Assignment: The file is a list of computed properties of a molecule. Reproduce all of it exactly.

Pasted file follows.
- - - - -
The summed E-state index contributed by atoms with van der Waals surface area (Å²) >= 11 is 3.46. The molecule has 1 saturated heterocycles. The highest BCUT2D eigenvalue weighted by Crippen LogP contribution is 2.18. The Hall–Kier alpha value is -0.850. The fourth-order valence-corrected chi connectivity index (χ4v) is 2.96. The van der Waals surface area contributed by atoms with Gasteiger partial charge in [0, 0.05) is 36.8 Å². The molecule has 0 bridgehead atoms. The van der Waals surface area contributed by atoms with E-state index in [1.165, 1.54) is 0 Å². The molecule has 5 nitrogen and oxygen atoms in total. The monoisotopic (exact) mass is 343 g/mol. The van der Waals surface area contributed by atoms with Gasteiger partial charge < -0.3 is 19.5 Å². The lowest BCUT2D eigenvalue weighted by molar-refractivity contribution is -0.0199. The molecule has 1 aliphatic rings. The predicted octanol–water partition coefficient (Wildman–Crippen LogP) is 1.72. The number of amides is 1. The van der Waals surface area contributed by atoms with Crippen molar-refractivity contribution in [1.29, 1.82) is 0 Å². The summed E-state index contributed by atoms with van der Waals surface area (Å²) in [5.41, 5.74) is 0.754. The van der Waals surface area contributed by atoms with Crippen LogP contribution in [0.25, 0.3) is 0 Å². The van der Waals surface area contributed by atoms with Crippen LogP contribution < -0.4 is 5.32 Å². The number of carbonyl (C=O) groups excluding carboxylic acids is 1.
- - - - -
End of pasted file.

The summed E-state index contributed by atoms with van der Waals surface area (Å²) >= 11 is 3.46. The molecule has 1 saturated heterocycles. The highest BCUT2D eigenvalue weighted by Crippen LogP contribution is 2.18. The Hall–Kier alpha value is -0.850. The fourth-order valence-corrected chi connectivity index (χ4v) is 2.96. The van der Waals surface area contributed by atoms with Gasteiger partial charge in [0, 0.05) is 36.8 Å². The molecule has 0 bridgehead atoms. The van der Waals surface area contributed by atoms with E-state index in [1.165, 1.54) is 0 Å². The molecule has 5 nitrogen and oxygen atoms in total. The monoisotopic (exact) mass is 343 g/mol. The van der Waals surface area contributed by atoms with Gasteiger partial charge < -0.3 is 19.5 Å². The lowest BCUT2D eigenvalue weighted by molar-refractivity contribution is -0.0199. The molecule has 1 aliphatic rings. The predicted octanol–water partition coefficient (Wildman–Crippen LogP) is 1.72. The number of amides is 1. The van der Waals surface area contributed by atoms with Crippen molar-refractivity contribution in [1.29, 1.82) is 0 Å². The summed E-state index contributed by atoms with van der Waals surface area (Å²) in [5.41, 5.74) is 0.754. The van der Waals surface area contributed by atoms with Crippen LogP contribution in [0.25, 0.3) is 0 Å². The van der Waals surface area contributed by atoms with Crippen LogP contribution < -0.4 is 5.32 Å². The number of carbonyl (C=O) groups excluding carboxylic acids is 1.